The GOVERNMENT OF IRELAND (Irish : Rialtas na hÉireann) is the cabinet that exercises executive authority in the Republic of Ireland .
* 1 Members of the government * 2 Non-members attending cabinet * 3 President * 4 Term of office * 5 Authority and powers * 6 History
* 7 Public service
* 7.1 Public service employees * 7.2 Largest single public sector bodies by employees * 7.3 Civil service
* 8 Current
Government of Ireland
MEMBERS OF THE GOVERNMENT
The structure of the
Government of Ireland
The Government must consist of between seven and fifteen members,
according to the Constitution of Ireland. Every member of the
Government must be a member of the parliament of Ireland, called the
Taoiseach is nominated by
NON-MEMBERS ATTENDING CABINET
Non members have no voting rights at Cabinet but may otherwise participate fully and normally receive circulated Cabinet Papers on the same basis as a full member of Government.
The Government is advised by the Attorney General , who is not formally a member of the Government, but who participates in cabinet meetings as part of their role as legal advisor to the Government.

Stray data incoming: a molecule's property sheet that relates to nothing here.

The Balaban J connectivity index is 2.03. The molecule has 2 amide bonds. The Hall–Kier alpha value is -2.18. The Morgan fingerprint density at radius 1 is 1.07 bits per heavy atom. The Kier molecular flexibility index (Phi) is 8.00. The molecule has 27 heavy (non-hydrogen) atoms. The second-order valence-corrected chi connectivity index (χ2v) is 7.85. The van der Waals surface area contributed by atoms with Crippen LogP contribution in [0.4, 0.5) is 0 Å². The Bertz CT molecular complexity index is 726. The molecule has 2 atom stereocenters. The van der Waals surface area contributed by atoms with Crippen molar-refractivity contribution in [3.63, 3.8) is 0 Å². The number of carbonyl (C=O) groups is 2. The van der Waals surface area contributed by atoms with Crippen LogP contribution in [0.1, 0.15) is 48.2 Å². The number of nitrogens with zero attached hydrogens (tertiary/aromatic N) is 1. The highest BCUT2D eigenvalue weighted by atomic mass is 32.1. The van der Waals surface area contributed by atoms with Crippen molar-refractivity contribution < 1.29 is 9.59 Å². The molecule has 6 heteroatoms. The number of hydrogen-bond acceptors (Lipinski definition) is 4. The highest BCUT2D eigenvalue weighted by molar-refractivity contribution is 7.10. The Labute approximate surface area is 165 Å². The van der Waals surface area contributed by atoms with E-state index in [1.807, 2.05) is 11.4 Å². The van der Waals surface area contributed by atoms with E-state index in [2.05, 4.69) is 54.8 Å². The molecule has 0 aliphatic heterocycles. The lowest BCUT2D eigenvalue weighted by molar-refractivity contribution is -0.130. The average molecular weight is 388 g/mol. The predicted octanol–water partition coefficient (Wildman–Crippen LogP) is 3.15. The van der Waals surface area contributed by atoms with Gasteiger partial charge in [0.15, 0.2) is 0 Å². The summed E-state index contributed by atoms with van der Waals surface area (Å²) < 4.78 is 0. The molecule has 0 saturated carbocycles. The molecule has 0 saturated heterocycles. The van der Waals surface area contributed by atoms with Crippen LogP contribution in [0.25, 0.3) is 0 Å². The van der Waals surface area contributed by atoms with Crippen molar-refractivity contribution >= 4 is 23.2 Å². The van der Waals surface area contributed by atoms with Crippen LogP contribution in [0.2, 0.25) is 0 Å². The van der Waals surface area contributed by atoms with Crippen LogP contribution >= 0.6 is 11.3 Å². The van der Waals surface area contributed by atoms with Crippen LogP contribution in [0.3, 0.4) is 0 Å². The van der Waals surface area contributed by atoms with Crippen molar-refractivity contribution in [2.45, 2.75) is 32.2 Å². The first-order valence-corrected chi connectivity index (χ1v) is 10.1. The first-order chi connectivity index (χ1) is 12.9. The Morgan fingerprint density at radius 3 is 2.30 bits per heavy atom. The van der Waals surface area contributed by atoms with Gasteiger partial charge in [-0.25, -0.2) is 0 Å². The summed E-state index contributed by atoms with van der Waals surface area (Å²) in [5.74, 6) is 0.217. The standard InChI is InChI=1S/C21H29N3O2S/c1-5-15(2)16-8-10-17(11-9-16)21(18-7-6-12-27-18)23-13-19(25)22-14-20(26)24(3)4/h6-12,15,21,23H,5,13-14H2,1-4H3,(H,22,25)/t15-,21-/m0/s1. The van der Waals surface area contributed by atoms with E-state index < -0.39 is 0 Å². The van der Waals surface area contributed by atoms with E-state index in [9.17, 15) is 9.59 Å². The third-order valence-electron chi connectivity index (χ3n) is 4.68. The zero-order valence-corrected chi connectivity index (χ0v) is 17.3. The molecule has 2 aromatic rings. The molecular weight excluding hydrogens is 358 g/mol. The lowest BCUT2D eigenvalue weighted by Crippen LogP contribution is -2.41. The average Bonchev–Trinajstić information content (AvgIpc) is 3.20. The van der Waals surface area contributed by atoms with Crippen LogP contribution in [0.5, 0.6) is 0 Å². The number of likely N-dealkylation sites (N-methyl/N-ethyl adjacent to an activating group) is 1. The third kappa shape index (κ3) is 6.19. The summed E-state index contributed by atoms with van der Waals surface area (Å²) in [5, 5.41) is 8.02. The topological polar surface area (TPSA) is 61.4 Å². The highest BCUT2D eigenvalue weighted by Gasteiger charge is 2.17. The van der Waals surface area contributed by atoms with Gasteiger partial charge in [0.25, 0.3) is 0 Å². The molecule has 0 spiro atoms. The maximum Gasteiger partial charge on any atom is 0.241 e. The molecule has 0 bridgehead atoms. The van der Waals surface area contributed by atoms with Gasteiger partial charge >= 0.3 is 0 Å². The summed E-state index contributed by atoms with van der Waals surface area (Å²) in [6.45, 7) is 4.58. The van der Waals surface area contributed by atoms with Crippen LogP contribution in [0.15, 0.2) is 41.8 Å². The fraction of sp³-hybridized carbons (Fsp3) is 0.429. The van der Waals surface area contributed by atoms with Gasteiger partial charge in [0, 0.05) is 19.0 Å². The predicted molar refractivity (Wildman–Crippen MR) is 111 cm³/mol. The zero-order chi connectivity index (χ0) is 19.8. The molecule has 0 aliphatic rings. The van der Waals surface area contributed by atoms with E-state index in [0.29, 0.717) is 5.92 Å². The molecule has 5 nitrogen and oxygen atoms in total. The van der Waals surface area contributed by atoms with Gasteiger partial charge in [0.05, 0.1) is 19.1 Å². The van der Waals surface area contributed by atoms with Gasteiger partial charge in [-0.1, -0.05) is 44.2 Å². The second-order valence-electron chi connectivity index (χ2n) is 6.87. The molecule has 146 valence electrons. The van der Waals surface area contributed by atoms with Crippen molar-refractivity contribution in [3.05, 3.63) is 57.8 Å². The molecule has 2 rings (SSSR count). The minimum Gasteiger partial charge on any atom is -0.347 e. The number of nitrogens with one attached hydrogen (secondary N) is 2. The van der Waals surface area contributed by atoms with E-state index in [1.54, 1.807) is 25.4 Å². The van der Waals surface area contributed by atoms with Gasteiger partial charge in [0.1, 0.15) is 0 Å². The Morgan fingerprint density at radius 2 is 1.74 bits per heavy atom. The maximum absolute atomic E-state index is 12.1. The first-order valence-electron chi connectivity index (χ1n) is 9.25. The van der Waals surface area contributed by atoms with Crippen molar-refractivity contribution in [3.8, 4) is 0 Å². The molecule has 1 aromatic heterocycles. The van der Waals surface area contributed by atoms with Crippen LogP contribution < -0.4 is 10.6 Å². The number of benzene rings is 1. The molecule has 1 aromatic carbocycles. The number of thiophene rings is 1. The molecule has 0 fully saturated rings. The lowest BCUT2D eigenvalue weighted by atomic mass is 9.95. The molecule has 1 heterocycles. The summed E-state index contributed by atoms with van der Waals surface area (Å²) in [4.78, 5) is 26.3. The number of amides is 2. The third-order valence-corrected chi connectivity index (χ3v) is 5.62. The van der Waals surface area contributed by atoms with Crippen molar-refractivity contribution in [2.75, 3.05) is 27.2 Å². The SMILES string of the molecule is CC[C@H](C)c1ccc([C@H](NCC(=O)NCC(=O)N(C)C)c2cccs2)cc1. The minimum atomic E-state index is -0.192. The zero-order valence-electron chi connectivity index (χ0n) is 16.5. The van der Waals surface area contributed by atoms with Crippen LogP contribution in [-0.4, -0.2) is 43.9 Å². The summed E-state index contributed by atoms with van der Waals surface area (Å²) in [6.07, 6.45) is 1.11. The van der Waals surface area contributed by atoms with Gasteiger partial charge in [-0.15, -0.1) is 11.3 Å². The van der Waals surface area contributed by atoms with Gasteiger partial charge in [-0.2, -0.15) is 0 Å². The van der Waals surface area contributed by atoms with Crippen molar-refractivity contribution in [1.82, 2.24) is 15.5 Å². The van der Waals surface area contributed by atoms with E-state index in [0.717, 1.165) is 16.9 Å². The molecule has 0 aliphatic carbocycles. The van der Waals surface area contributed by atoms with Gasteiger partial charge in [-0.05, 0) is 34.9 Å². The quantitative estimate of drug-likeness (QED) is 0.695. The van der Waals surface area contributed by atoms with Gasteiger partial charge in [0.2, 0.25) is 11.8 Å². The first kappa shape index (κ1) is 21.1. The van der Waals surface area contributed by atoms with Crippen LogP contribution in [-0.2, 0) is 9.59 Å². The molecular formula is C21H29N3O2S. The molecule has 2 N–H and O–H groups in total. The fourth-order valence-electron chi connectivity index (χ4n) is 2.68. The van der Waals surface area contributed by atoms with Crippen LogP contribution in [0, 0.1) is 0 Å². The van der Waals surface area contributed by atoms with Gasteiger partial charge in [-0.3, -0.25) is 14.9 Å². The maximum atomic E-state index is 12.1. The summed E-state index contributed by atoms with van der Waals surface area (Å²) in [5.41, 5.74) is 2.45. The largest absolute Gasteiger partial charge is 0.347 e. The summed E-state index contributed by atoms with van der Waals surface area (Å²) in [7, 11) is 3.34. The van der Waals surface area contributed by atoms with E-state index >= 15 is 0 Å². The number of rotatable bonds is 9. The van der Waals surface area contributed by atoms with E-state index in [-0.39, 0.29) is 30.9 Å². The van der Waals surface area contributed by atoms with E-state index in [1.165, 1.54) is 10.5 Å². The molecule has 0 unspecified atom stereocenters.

The Chief Whip may attend meetings of the cabinet, but is not a member of the Government.
In addition, the Government can choose other Ministers of State (junior minister), who may attend cabinet meetings. This person is informally known as a Super Junior Minister". The current (2016) Super Junior Ministers are Paul Kehoe and Finian McGrath .
The Office of President was established by the Constitution (Bunreacht na hÉireann), and is elected directly by the people. To be a candidate, a citizen must be at least 35 years of age and must be nominated either by:
* Not less than 20 members of Dáil or Seanad Éireann, or * Not less than 4 administrative counties (including County Boroughs), or * Upon their own nomination, in the case of former or retiring Presidents.
The term of office is 7 years and a President may not serve more than
2 terms. The President must reside in or near Dublin. St. Patrick’s
Hall, Dublin Castle, is the venue for Inauguration ceremonies, at
which each President takes an oath as provided in the Constitution.
The President represents all the people when undertaking official
engagements at home and abroad. The President is Supreme Commander of
the Defence Forces. There have been nine different holders of the
Michael D. Higgins is the current President. The formal
powers and functions of the President are prescribed in the
Constitution. The President, who does not have an executive or policy
role, exercises them on the advice of the Government. There are some
specific instances where the President has an absolute discretion,
such as in referring a Bill to the Supreme Court for a judgment on its
constitutionality or in refusing to dissolve
TERM OF OFFICE